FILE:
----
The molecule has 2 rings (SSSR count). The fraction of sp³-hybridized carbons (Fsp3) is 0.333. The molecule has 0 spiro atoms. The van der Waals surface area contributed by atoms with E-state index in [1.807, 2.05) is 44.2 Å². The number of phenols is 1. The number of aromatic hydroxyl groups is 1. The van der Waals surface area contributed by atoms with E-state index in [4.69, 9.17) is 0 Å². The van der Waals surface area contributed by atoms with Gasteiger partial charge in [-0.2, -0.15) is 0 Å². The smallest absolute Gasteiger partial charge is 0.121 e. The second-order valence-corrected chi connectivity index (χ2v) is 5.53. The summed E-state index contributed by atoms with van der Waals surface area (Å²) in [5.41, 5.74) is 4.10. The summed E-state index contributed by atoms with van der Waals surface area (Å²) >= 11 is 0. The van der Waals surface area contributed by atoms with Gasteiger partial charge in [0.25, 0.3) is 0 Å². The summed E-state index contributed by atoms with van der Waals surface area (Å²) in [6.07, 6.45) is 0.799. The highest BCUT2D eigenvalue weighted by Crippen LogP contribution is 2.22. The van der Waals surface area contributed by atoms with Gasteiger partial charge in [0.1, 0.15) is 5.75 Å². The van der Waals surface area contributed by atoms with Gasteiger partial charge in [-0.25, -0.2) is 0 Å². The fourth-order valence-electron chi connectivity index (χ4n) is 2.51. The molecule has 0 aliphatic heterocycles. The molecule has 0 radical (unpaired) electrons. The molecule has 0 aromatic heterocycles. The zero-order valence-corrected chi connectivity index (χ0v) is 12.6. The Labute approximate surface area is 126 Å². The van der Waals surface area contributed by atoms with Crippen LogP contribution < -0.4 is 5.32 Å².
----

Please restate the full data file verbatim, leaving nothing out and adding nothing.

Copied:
The molecule has 2 rings (SSSR count). The fraction of sp³-hybridized carbons (Fsp3) is 0.333. The molecule has 0 spiro atoms. The van der Waals surface area contributed by atoms with E-state index in [1.807, 2.05) is 44.2 Å². The number of phenols is 1. The number of aromatic hydroxyl groups is 1. The van der Waals surface area contributed by atoms with E-state index in [4.69, 9.17) is 0 Å². The van der Waals surface area contributed by atoms with Gasteiger partial charge in [-0.2, -0.15) is 0 Å². The smallest absolute Gasteiger partial charge is 0.121 e. The second-order valence-corrected chi connectivity index (χ2v) is 5.53. The summed E-state index contributed by atoms with van der Waals surface area (Å²) in [5.41, 5.74) is 4.10. The summed E-state index contributed by atoms with van der Waals surface area (Å²) >= 11 is 0. The van der Waals surface area contributed by atoms with Gasteiger partial charge in [0.25, 0.3) is 0 Å². The summed E-state index contributed by atoms with van der Waals surface area (Å²) in [6.07, 6.45) is 0.799. The highest BCUT2D eigenvalue weighted by Crippen LogP contribution is 2.22. The van der Waals surface area contributed by atoms with Gasteiger partial charge in [0.1, 0.15) is 5.75 Å². The van der Waals surface area contributed by atoms with Gasteiger partial charge in [-0.25, -0.2) is 0 Å². The fourth-order valence-electron chi connectivity index (χ4n) is 2.51. The molecule has 0 aliphatic heterocycles. The molecule has 0 radical (unpaired) electrons. The molecule has 0 aromatic heterocycles. The zero-order valence-corrected chi connectivity index (χ0v) is 12.6. The Labute approximate surface area is 126 Å². The van der Waals surface area contributed by atoms with Crippen LogP contribution < -0.4 is 5.32 Å².